You know those corporations you hate so much? Do you own stock in them, and do you vote at shareholders’ meetings? No? Then shouldn’t you stop complaining?
Every year, corporations hold shareholders’ meetings at which new boards of directors are elected. It’s easy to make your voice heard. All you have do to is own a share of stock. Some companies probably even allow you to mail in your ballots or appoint proxies to cast your vote for you.
If you aren’t exercising your right to vote in a shareholders’ meeting, then you are forfeiting an opportunity to make your voice heard. And aren’t you just making excuses if you’re saying “one vote won’t matter” or “what’s my one share going to do when there are institutional investors that own hundreds of thousands if not millions of shares that will drown out my vote” or “the people who will get elected are just members of an Old Boys’ Club”?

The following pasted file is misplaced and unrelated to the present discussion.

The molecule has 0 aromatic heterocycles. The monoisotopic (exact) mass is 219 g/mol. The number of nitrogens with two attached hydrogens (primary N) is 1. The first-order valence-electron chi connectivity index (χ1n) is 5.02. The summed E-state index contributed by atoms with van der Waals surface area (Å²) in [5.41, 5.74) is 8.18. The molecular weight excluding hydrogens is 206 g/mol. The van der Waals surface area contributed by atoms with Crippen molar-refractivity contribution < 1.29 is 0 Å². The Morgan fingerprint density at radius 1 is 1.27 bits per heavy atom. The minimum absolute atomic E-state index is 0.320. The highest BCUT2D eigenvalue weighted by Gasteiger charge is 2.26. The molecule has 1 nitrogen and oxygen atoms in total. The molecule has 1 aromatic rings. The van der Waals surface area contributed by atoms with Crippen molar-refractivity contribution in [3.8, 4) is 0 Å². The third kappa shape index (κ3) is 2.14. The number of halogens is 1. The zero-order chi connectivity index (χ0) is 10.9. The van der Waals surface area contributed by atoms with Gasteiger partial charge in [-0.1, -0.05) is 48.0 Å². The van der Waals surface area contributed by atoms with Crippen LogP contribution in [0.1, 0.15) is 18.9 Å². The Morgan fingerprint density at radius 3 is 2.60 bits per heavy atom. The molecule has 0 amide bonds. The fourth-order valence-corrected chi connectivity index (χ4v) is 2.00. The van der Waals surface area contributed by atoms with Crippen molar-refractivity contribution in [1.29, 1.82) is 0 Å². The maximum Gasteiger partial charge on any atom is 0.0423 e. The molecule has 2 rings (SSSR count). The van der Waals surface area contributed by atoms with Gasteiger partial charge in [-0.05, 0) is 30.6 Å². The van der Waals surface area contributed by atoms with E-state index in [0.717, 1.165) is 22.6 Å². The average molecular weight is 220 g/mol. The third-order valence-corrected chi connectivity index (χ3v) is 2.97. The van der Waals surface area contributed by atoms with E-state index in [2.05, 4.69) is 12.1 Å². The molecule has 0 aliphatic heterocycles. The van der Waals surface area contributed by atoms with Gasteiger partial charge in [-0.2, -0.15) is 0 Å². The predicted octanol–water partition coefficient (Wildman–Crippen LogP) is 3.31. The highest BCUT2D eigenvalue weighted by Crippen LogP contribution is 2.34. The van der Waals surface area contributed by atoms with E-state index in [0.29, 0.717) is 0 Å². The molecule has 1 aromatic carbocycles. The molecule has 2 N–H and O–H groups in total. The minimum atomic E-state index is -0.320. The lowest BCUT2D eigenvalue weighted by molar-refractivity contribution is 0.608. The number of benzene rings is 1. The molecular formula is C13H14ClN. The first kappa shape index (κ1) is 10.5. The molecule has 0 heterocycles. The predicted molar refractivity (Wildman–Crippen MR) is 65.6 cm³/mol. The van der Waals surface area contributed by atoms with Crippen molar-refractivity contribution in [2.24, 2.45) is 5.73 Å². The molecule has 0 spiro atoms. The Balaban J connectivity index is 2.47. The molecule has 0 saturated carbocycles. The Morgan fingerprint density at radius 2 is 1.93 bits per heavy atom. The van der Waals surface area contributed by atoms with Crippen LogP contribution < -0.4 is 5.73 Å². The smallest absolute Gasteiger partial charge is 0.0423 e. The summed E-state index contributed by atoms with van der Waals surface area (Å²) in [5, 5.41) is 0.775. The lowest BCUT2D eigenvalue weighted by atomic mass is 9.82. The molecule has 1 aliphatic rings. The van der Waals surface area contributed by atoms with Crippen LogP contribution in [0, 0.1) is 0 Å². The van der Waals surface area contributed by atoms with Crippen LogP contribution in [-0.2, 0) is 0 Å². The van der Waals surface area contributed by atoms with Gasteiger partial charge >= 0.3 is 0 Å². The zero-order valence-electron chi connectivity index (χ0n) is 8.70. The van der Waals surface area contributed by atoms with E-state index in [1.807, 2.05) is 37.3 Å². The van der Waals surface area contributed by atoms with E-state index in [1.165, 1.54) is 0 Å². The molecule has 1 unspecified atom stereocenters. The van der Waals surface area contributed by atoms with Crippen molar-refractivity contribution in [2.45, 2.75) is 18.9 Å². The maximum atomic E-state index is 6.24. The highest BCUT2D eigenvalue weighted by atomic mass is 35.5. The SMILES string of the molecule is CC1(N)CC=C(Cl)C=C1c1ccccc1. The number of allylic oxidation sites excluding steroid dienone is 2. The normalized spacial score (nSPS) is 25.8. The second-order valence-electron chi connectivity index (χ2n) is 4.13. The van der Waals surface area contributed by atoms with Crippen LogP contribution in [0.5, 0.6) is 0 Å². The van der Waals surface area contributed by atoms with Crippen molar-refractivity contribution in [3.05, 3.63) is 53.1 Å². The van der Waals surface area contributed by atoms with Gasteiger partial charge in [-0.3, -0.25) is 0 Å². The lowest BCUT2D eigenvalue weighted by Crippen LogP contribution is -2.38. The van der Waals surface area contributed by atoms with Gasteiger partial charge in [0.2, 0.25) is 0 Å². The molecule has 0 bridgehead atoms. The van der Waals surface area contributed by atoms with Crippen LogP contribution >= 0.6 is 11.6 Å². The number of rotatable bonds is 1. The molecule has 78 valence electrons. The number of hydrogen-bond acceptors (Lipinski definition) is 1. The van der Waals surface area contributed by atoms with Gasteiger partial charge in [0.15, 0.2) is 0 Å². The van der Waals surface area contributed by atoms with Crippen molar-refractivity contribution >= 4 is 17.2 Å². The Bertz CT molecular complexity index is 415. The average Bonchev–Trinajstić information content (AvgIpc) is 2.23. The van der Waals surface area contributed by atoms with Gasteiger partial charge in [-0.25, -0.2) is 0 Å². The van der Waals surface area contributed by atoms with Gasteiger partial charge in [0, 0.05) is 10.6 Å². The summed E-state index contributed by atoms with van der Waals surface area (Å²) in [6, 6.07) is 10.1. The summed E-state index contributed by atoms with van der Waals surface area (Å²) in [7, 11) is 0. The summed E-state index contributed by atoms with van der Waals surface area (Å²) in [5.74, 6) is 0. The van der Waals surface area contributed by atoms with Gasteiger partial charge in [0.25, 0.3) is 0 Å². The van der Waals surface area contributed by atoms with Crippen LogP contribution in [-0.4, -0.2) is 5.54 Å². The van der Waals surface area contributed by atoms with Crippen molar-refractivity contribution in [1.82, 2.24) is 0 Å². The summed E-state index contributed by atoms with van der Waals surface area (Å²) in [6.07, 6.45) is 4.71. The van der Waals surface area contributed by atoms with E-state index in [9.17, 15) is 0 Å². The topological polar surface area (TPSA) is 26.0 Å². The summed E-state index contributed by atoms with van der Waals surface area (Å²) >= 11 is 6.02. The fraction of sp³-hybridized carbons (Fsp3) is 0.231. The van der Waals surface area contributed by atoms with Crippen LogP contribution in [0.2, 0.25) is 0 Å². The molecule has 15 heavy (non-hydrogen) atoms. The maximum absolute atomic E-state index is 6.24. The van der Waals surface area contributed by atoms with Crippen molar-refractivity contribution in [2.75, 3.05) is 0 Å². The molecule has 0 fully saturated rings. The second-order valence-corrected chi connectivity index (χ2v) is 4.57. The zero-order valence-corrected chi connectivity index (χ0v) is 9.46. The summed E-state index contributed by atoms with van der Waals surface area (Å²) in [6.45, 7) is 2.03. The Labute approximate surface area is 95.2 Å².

Thanks to fact that there are formal markets for shares of ownership in business enterprises, we have the opportunity to make our voices heard when we vote at shareholders’ meetings. Thousands, indeed millions, of us don’t take advantage of that opportunity. But couldn’t yours be the vote that makes the difference?